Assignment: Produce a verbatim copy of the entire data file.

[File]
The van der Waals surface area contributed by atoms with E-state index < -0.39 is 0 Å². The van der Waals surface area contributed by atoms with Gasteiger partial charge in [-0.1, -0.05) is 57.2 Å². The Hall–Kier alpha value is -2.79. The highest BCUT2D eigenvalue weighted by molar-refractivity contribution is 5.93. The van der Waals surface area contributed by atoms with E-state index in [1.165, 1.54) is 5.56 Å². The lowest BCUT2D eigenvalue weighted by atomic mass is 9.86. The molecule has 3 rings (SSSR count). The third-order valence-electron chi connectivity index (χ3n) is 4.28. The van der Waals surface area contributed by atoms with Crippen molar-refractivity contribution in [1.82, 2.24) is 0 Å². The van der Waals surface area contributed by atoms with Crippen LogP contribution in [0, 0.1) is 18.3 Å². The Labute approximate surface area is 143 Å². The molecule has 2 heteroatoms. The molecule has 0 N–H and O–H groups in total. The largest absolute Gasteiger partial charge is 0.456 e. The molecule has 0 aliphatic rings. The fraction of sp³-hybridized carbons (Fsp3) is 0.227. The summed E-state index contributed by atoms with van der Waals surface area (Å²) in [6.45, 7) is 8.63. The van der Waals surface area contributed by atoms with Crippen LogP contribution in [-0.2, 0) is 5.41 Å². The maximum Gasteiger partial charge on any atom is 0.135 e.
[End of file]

The van der Waals surface area contributed by atoms with E-state index < -0.39 is 0 Å². The van der Waals surface area contributed by atoms with Gasteiger partial charge in [-0.1, -0.05) is 57.2 Å². The Hall–Kier alpha value is -2.79. The highest BCUT2D eigenvalue weighted by molar-refractivity contribution is 5.93. The van der Waals surface area contributed by atoms with E-state index in [1.165, 1.54) is 5.56 Å². The lowest BCUT2D eigenvalue weighted by atomic mass is 9.86. The molecule has 3 rings (SSSR count). The third-order valence-electron chi connectivity index (χ3n) is 4.28. The van der Waals surface area contributed by atoms with Crippen molar-refractivity contribution in [1.82, 2.24) is 0 Å². The van der Waals surface area contributed by atoms with Crippen LogP contribution in [0, 0.1) is 18.3 Å². The Labute approximate surface area is 143 Å². The molecule has 2 heteroatoms. The molecule has 0 N–H and O–H groups in total. The largest absolute Gasteiger partial charge is 0.456 e. The molecule has 0 aliphatic rings. The fraction of sp³-hybridized carbons (Fsp3) is 0.227. The summed E-state index contributed by atoms with van der Waals surface area (Å²) in [6.45, 7) is 8.63. The van der Waals surface area contributed by atoms with Crippen LogP contribution in [-0.2, 0) is 5.41 Å². The maximum Gasteiger partial charge on any atom is 0.135 e.